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‘This should not have happened,’ lawyer says of 16-year-old’s death at poultry plant

Duvan Perez spent time with his mother and siblings and liked to listen to music and work out at the gym. 

At night, he arrived at Mar-Jac Poultry in Hattiesburg to clean machinery used to process chicken for sale in restaurants. He was earning money to buy his own car. 

“He was living the life that you’d expect of a 16-year-old,” said Seth Hunter, a Hattiesburg attorney. 

Until he wasn’t and became the third person to die at the poultry plant in less than three years. 

Duvan Perez, 16, a Hattiesburg middle-schooler, was killed July 14, 2023, while cleaning a deboning machine at Mar-Jac Poultry. Credit: Courtesy of the family’s attorney, Seth Hunter

On the night of July 14, 2023, the Hattiesburg middle-schooler was cleaning a deboning machine when he got caught in a rotating shaft and sprockets and pulled in, the Occupational Safety and Health Administration found in an investigation of the incident. 


Federal child labor laws prohibit anyone under the age of 18 from working in meat processing plants because the machinery can be dangerous. 

In court records and a statement released after Duvan’s death, Mar-Jac pointed the finger at its contractor, Onin Staffing, saying it relied on the company headquartered in Birmingham to verify employees’ age, qualifications and training, a wrongful lawsuit filed by the teenager’s mother, Edilma Perez Ramirez, alleges.

Despite this, Mar-Jac allowed Duvan to clean the equipment “without actual or constructive knowledge that Perez was under the legal age to legally perform such job duties,” according to court documents. 

The Feb. 1 lawsuit, filed in the Forrest County Circuit Court, is asking for compensatory damages from Mar-Jac, Onin and other defendants, including damages for funeral and burial costs, pain and suffering and the value of future earnings Duvan would have earned. 

“(The family knows) that this should not have happened,” said Hunter, who is representing the family with Biloxi attorney Jim Reeves. 

The lawsuit alleges Mar-Jac’s procedure for cleaning machinery did not did not follow proper safety procedures and industry standards. Typically, the machine would be disconnected from power and a lockout would be used to prevent the machine from intentionally starting.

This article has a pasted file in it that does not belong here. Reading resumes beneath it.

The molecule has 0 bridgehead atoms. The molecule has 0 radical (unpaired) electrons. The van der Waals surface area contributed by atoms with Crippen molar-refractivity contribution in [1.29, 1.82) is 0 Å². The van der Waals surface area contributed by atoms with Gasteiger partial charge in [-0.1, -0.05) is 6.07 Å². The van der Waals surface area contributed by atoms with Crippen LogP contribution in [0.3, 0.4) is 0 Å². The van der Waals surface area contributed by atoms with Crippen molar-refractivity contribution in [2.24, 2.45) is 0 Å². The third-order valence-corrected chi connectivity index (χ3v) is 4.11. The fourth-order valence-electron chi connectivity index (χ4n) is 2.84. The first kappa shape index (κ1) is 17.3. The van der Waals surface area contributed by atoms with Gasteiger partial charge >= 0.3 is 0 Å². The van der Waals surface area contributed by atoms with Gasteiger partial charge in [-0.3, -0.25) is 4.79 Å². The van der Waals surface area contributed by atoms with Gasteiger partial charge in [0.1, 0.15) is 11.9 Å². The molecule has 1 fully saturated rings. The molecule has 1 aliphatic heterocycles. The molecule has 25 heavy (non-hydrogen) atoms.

It also alleges Onin allowed Perez to perform a task outside of his scope due to his age and lack of training. 

Attorneys representing Mar-Jac and Onin did not respond to a request for comment. The companies and other defendants have 30 days to respond to the complaint. 

In a statement released shortly after Perez’s death, Mar-Jac said the company “would never knowingly put any employee, and certainly not a minor, in harm’s way” but reiterated that the staffing companies are responsible for verifying age and identification. 

Other defendants named in the lawsuit are Letissha Hill, a human resources and staffing director at Mar-Jac, and John Daniels, a safety supervisor at the plant. Unknown defendants are others who may have worked for either company and those who manufactured and maintained the machinery Perez was operating when he died. 

Hunter said the goal of the lawsuit is to find out why this happened to Perez and seek change to prevent other children from across the country from being placed in dangerous work conditions. 

“They shouldn’t be there in the first place,” he said. 

Perez was indigenous and from Guatemala, according to the Immigrant Alliance for Justice and Equity, a Jackson-based nonprofit organization that supports immigrants across the state. 

The lawsuit alleges Mar-Jac has a history of worker safety issues.  

Safety records show OSHA issued at least eight citations for safety violations at the plant before Perez’s death for deaths in 2020 and 2021, three amputations and injuries from a fall that required hospitalization, according to the complaint. 

The lawsuit comes weeks after OSHA cited Mar-Jac for 17 violations in Duvan’s death, and 14 of them were classified as serious, totaling over $212,000 in proposed penalties. 

Mar-Jac could have enforced strict safety standards, but less than a year after Perez’s death, that has not happened. 

“Nothing has changed, and the company continues to treat employee safety as an afterthought, putting its workers at risk,” OSHA Regional Administrator Kurt Petermeyer said in a Jan. 16 statement. 


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